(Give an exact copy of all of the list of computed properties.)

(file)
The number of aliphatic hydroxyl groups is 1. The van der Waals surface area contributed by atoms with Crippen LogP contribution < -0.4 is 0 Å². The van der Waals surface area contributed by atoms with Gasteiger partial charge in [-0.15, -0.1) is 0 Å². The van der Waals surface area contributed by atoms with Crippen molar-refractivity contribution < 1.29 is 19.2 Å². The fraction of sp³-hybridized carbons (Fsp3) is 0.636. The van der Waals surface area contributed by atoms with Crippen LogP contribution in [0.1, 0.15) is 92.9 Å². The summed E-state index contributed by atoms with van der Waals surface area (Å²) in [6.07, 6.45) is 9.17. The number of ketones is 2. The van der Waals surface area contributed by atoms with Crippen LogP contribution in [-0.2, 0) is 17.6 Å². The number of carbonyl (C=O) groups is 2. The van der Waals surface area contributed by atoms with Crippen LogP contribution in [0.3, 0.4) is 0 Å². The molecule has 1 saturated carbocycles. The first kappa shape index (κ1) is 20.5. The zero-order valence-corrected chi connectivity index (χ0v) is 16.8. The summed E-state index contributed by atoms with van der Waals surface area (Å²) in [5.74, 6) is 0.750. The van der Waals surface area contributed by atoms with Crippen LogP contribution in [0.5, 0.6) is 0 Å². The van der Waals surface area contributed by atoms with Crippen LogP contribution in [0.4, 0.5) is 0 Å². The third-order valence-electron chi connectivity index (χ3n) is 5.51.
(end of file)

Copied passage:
The number of aliphatic hydroxyl groups is 1. The van der Waals surface area contributed by atoms with Crippen LogP contribution < -0.4 is 0 Å². The van der Waals surface area contributed by atoms with Gasteiger partial charge in [-0.15, -0.1) is 0 Å². The van der Waals surface area contributed by atoms with Crippen molar-refractivity contribution < 1.29 is 19.2 Å². The fraction of sp³-hybridized carbons (Fsp3) is 0.636. The van der Waals surface area contributed by atoms with Crippen LogP contribution in [0.1, 0.15) is 92.9 Å². The summed E-state index contributed by atoms with van der Waals surface area (Å²) in [6.07, 6.45) is 9.17. The number of ketones is 2. The van der Waals surface area contributed by atoms with Crippen LogP contribution in [-0.2, 0) is 17.6 Å². The number of carbonyl (C=O) groups is 2. The van der Waals surface area contributed by atoms with Crippen LogP contribution in [0.3, 0.4) is 0 Å². The molecule has 1 saturated carbocycles. The first kappa shape index (κ1) is 20.5. The zero-order valence-corrected chi connectivity index (χ0v) is 16.8. The summed E-state index contributed by atoms with van der Waals surface area (Å²) in [5.74, 6) is 0.750. The van der Waals surface area contributed by atoms with Crippen LogP contribution in [0.5, 0.6) is 0 Å². The van der Waals surface area contributed by atoms with Crippen LogP contribution in [0.4, 0.5) is 0 Å². The third-order valence-electron chi connectivity index (χ3n) is 5.51.